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Inside the Sketchbook of Amsterdam Artist Chris Berens

Hi-Fructose is doing a series called Inside the Sketchbook where talented artists from all over the world allow us the opportunity to enter one of the more personal aspects of their creative process, their sketchbooks. The amazing work of Amsterdam artist Chris Berens, was featured in Hi-Fructose Volume 9, today we have the special opportunity to peak inside his leather bound sketchbooks. See more after the jump!

Hi-Fructose is doing a series called Inside the Sketchbook where talented artists from all over the world allow us the opportunity to enter one of the more personal aspects of their creative process, their sketchbooks. The amazing work of Amsterdam artist Chris Berens, was featured in Hi-Fructose Volume 9, today we have the special opportunity to peak inside his leather bound sketchbooks. – Jane Kenoyer

Have you always kept a sketchbook?

I have. Since I can remember, I’ve always had and kept a sketchbook. I always carry one, no matter where I go. Weddings, funerals, groceries, watching TV, going to bed.. As soon as I sit down, I put it on the table. It calms me down having it in sight.


Why is it important for you to keep a sketchbook?

There’s a lot going on in my mind. This is a way to release tension. Once it’s in the book, it’s out of my system. It’s for no one to see really, just for me. I don’t make nice or good sketches. Unlike when I’m painting, when the idea is there, whether it’s the hint of a drawing or just a word or 2, I turn the page.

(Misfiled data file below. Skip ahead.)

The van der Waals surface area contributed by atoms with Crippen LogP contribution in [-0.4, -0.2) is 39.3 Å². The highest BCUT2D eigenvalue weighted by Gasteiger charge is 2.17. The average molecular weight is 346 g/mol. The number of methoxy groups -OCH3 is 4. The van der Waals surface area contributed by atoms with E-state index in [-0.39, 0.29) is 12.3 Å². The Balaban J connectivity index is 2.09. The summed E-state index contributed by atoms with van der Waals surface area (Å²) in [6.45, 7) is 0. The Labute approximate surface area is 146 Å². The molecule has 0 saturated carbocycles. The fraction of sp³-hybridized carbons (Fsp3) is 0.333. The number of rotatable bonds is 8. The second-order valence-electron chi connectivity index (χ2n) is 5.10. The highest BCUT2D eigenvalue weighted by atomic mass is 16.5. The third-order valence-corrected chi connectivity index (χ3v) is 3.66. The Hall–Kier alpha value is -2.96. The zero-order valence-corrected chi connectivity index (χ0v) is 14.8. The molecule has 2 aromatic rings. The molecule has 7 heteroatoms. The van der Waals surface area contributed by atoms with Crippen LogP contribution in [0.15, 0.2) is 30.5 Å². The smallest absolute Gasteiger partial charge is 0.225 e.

Do you often sketch out ideas before working them into finished pieces?

Actually, no, I never sketch for a painting. What I do do, is when I’m working on a painting, I draw the painting from memory. Just to go over the situation once more. It’s not sketching or plotting out a work, it’s more like when you’re on the phone (back in the day when there were land lines and you had to stay put when on the phone) you go over the outlines of the woman on the cover of the phonebook, or something from a shopping catalogue. I just ease my mind by mindlessly going over the outlines of something that is very much alive inside my head. My daughter does it with her fingers. When she’s at ease, not really doing anything, daydreaming, she lets her little fingers follow the shape of her stuffed animal ome Rik, or the placemat underneath her plate, or my face. I think it’s the same thing.

What brand of sketchbook do you use?

Winsor & Newton Artists Leather Bound Journal – A6

Unfortunately they don’t make those any longer. I still have 8 of them. But once they’re full, I’m all out. I have searched literally everywhere and there is not It makes me very uncomfortable thinking about that. So if there’s anyone out there that knows where to find them, please let me know!

What are some good sketching tips and habits that you can share with our readers?

Feel no shame or sense of vanity, pride or any restraint. No one will ever see what you’re doing, or will judge you by your sketches. What works for me, is to never use an eraser and never go over the same line twice. When you’re a kid, you’re taught not to press on your pencil, to hold it as parallel to the paper as possible, loosely in your hand and when drawing -say- a circle, do it in short shrugging motions. It’s like, I don’t know, you know, like, say, for example, or, I don’t know, sorry, I didn’t mean to, or, ehm, in drawing. Press hard, pencil perpendicular to the paper, one motion, one time. The thing is not to be afraid to screw up. You can’t screw up. It’s supposed to be crooked. it’s supposed to be ugly. It’s supposed to be unreadable. It’s supposed to be obscene and offending. It’s supposed to be exactly the way you just did it.

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